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Lawmakers on both sides find a craven way to thwart medical marijuana yet again

The Green and the Yellow



Democrats and Republicans in the state Senate finally found something they could rally behind: cowardice. A Senate health committee on Tuesday wouldn't touch the issue of medical marijuana, denying the anticipated hearing for the Safe Access to Medical Cannabis Act. After Democrats failed to show up for the committee at all, present Republicans refused to even call a motion allowing for discussion on the bill.

Up to that final disappointment, proponents of the bill had been touting its unprecedented advancement this session, in a climate not exactly friendly to progressive causes. After the proposal surprisingly made it out of a House subcommittee, it was granted a full committee hearing despite earlier actions by a Senate committee that effectively killed the bill for the year. Supporters were looking at the Senate hearing — required by Senate rules — as a final chance to argue for the merits of medical marijuana, even if the idea wouldn't be going any further.

The hearing would have made history, according to medical-cannabis activist and former public health epidemiologist Bernie Ellis, as the first of its kind in the Senate in some 30 years. Ellis, aka the "Marijuana Martyr," was busted several years ago by authorities for growing marijuana and providing it free of charge to cancer patients.

After introducing the bill to the committee, the sponsor, Memphis Democrat Beverly Marrero, intended to invite activists and patients to share their views and experiences with legislators. But as the only Democrat in the room, when she asked for a motion and a second on the bill — the procedural requirements for the bill to be formally taken up by the committee — she heard only silence from the Republicans on the panel.

"I've been up at this legislature for eight years," Ellis said as activists and patients who had come to testify milled around after the meeting. "The quietest I've ever seen it was when she asked for a motion or a second. I mean, a pin could have dropped in there."

Marrero, who said she was disappointed by the absence of committee Democrats who apparently took a walk to avoid the bill, is running for re-election and says she'll bring the bill again if she's back next year. As for Republicans who refused to even hear testimony from citizens who had traveled to give it, she's disappointed in them too.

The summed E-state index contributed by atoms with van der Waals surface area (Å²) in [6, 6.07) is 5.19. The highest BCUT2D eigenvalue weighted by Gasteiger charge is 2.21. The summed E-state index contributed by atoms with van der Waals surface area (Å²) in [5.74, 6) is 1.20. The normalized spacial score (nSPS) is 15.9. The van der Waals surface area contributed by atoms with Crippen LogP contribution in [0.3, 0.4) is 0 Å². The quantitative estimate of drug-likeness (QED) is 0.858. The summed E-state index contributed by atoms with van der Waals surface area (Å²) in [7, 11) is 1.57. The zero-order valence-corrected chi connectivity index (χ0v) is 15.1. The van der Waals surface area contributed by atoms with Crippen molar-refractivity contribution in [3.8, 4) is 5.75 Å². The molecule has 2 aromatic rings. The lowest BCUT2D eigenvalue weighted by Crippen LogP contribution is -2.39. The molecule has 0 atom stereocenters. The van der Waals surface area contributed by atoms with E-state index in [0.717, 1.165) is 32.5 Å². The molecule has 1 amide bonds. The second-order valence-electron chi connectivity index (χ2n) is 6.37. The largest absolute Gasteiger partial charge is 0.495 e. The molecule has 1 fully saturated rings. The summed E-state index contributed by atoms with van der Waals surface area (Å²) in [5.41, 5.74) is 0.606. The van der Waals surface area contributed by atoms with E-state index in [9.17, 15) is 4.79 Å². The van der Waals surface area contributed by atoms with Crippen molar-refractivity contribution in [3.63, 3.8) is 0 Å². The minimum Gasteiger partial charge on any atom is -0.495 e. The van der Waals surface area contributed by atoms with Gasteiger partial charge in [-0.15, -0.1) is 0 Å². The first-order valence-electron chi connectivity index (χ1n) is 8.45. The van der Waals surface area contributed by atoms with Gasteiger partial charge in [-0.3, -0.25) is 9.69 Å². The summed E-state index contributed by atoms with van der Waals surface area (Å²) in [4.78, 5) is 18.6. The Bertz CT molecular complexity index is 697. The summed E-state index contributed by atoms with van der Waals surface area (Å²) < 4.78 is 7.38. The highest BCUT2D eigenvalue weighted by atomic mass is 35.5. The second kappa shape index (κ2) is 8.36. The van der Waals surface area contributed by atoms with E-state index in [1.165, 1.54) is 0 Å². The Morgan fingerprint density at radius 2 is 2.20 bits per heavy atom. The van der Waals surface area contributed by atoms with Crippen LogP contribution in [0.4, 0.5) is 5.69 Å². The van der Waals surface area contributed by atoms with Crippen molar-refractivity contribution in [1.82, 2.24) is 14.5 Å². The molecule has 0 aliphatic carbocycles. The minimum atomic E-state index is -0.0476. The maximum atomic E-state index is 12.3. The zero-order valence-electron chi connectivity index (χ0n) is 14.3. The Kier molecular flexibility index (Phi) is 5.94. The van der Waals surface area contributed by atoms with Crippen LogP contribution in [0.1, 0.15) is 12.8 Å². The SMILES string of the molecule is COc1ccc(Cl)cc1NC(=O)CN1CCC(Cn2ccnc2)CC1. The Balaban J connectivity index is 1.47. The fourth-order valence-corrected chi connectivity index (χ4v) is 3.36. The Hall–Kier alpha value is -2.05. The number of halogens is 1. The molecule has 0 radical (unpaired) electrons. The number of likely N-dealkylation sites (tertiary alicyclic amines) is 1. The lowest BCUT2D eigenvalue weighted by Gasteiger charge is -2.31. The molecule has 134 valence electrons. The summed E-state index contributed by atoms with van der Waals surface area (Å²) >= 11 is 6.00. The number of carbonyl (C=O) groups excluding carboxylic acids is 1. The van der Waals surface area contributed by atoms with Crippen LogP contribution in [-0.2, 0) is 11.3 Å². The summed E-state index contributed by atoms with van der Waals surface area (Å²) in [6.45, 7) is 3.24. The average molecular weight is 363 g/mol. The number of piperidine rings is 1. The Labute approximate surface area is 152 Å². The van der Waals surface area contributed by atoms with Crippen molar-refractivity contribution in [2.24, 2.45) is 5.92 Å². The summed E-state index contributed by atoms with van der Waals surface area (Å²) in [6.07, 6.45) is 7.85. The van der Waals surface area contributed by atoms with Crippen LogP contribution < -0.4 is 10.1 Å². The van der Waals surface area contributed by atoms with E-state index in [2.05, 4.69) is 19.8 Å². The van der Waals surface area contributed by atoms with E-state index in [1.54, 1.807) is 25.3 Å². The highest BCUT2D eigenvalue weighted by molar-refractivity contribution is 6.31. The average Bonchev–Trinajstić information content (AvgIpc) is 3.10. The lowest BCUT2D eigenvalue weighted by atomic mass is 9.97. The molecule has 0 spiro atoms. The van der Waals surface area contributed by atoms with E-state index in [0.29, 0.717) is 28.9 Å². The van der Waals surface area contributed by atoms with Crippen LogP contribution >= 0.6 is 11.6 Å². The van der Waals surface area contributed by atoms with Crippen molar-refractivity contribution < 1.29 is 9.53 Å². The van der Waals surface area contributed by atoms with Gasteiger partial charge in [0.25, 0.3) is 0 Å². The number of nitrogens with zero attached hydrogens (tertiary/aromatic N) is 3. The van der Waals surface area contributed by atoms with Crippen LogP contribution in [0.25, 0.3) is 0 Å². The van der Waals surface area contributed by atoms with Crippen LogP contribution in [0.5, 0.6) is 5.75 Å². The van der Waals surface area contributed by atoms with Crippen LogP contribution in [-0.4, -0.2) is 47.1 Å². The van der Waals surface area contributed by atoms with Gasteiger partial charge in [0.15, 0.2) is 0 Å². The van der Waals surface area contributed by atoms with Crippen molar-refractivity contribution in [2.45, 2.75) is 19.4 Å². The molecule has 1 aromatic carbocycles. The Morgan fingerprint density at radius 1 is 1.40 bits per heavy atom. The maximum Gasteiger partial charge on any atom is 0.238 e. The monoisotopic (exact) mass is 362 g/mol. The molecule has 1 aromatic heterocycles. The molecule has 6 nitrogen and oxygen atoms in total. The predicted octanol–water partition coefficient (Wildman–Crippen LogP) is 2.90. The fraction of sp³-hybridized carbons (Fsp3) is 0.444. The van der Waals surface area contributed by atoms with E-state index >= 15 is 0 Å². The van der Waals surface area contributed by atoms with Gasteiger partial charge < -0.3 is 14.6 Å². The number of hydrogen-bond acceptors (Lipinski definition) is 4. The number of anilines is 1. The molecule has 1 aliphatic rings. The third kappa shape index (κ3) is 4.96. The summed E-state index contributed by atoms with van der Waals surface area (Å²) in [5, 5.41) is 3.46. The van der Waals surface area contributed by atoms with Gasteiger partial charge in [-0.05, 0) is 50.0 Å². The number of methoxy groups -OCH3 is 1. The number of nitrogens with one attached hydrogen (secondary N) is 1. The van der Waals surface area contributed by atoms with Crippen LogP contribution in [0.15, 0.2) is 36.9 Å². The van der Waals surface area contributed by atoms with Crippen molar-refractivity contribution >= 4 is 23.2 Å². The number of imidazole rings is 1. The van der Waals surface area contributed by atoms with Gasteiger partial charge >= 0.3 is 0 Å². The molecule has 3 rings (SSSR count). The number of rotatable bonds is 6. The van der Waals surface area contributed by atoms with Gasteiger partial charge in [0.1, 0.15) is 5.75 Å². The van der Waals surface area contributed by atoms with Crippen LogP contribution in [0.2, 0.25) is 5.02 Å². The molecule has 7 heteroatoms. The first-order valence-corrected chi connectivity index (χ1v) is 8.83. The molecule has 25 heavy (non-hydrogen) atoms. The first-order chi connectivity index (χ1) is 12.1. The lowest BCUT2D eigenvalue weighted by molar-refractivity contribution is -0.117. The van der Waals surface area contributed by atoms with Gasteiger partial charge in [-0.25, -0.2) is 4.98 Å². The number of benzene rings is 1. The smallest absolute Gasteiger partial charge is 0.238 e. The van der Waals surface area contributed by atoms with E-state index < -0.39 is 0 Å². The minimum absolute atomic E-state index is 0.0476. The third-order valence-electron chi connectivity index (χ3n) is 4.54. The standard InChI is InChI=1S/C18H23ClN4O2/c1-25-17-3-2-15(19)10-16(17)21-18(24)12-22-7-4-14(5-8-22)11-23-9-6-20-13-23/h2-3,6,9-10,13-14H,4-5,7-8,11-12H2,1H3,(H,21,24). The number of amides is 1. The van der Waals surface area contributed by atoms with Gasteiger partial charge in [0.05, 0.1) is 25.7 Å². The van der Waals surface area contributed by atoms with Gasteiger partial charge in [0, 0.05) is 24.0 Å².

"I think that they were really wanting the bill to disappear and that was the best way to make it disappear, just not be able to get a motion and second on it," Marrero told the Scene. "I would really like for people to at least open their minds and listen to the arguments and let us at least make our case. I would think in a democracy that we would at least try to hear all sides before we made up our mind, but unfortunately they seem to have all made up their mind before hearing any of the evidence we had to present."

The committee's Republican chairman, Sen. Rusty Crowe, says he tried to stall to give members time to get there. He even told the Scene he had the sergeant-at-arms out looking for Democrats. When one did finally show up, several minutes after the committee had adjourned, it was Memphis Sen. Ophelia Ford. She likely would have called for a motion on the bill, but that still wouldn't have been enough without a friendly second from the other side.

Republican silence, Crowe said, was just due to the "political realities of the situation." Apparently, nobody on the committee wants suspicious residue on their record.

"Because politically, if you make a motion then there can be a mailpiece when you run," said Crowe, who noted that he's not up for election this year. "There can be a mailpiece or some other political motivation to be put out there that you were in favor."

Though he says he's not open to it at this point, Crowe says cannabis pills or nebulizers might be better received than "the thought of shops opening up all around Tennessee selling marijuana to be smoked."